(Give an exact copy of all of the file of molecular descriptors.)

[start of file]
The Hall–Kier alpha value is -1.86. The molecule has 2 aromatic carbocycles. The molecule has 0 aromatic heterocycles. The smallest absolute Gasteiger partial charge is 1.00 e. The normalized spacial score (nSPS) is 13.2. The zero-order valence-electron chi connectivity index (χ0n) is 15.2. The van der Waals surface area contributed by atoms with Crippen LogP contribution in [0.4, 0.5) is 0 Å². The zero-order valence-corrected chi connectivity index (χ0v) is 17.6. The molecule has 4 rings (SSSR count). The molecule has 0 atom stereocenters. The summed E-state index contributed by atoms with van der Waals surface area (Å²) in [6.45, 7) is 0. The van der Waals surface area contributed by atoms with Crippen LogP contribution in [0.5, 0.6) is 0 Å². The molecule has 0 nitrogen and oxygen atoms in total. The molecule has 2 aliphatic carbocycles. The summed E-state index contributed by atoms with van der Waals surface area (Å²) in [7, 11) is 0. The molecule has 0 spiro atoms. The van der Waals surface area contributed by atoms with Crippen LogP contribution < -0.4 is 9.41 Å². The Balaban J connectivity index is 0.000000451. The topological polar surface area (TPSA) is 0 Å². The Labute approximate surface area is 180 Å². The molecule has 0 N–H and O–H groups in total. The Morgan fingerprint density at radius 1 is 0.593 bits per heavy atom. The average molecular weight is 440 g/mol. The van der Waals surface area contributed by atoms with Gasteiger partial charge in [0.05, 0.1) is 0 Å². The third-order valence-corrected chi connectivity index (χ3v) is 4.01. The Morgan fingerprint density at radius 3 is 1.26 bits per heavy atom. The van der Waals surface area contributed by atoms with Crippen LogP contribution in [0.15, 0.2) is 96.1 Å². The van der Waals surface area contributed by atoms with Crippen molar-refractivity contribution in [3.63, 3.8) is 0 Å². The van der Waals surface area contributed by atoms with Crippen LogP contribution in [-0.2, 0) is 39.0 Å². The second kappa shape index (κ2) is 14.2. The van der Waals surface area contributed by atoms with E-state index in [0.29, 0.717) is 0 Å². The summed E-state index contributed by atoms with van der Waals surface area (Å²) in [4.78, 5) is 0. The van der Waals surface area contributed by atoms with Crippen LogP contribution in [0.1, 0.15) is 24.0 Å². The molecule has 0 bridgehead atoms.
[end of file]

The Hall–Kier alpha value is -1.86. The molecule has 2 aromatic carbocycles. The molecule has 0 aromatic heterocycles. The smallest absolute Gasteiger partial charge is 1.00 e. The normalized spacial score (nSPS) is 13.2. The zero-order valence-electron chi connectivity index (χ0n) is 15.2. The van der Waals surface area contributed by atoms with Crippen LogP contribution in [0.4, 0.5) is 0 Å². The zero-order valence-corrected chi connectivity index (χ0v) is 17.6. The molecule has 4 rings (SSSR count). The molecule has 0 atom stereocenters. The summed E-state index contributed by atoms with van der Waals surface area (Å²) in [6.45, 7) is 0. The van der Waals surface area contributed by atoms with Crippen LogP contribution in [0.5, 0.6) is 0 Å². The molecule has 0 nitrogen and oxygen atoms in total. The molecule has 2 aliphatic carbocycles. The summed E-state index contributed by atoms with van der Waals surface area (Å²) in [7, 11) is 0. The molecule has 0 spiro atoms. The van der Waals surface area contributed by atoms with Crippen LogP contribution < -0.4 is 9.41 Å². The Balaban J connectivity index is 0.000000451. The topological polar surface area (TPSA) is 0 Å². The Labute approximate surface area is 180 Å². The molecule has 0 N–H and O–H groups in total. The Morgan fingerprint density at radius 1 is 0.593 bits per heavy atom. The average molecular weight is 440 g/mol. The van der Waals surface area contributed by atoms with Gasteiger partial charge in [0.05, 0.1) is 0 Å². The third-order valence-corrected chi connectivity index (χ3v) is 4.01. The Morgan fingerprint density at radius 3 is 1.26 bits per heavy atom. The van der Waals surface area contributed by atoms with Crippen LogP contribution in [0.15, 0.2) is 96.1 Å². The van der Waals surface area contributed by atoms with Crippen molar-refractivity contribution in [3.63, 3.8) is 0 Å². The van der Waals surface area contributed by atoms with Crippen LogP contribution in [-0.2, 0) is 39.0 Å². The second kappa shape index (κ2) is 14.2. The van der Waals surface area contributed by atoms with E-state index in [0.29, 0.717) is 0 Å². The summed E-state index contributed by atoms with van der Waals surface area (Å²) in [4.78, 5) is 0. The van der Waals surface area contributed by atoms with Crippen LogP contribution in [0.1, 0.15) is 24.0 Å². The molecule has 0 bridgehead atoms.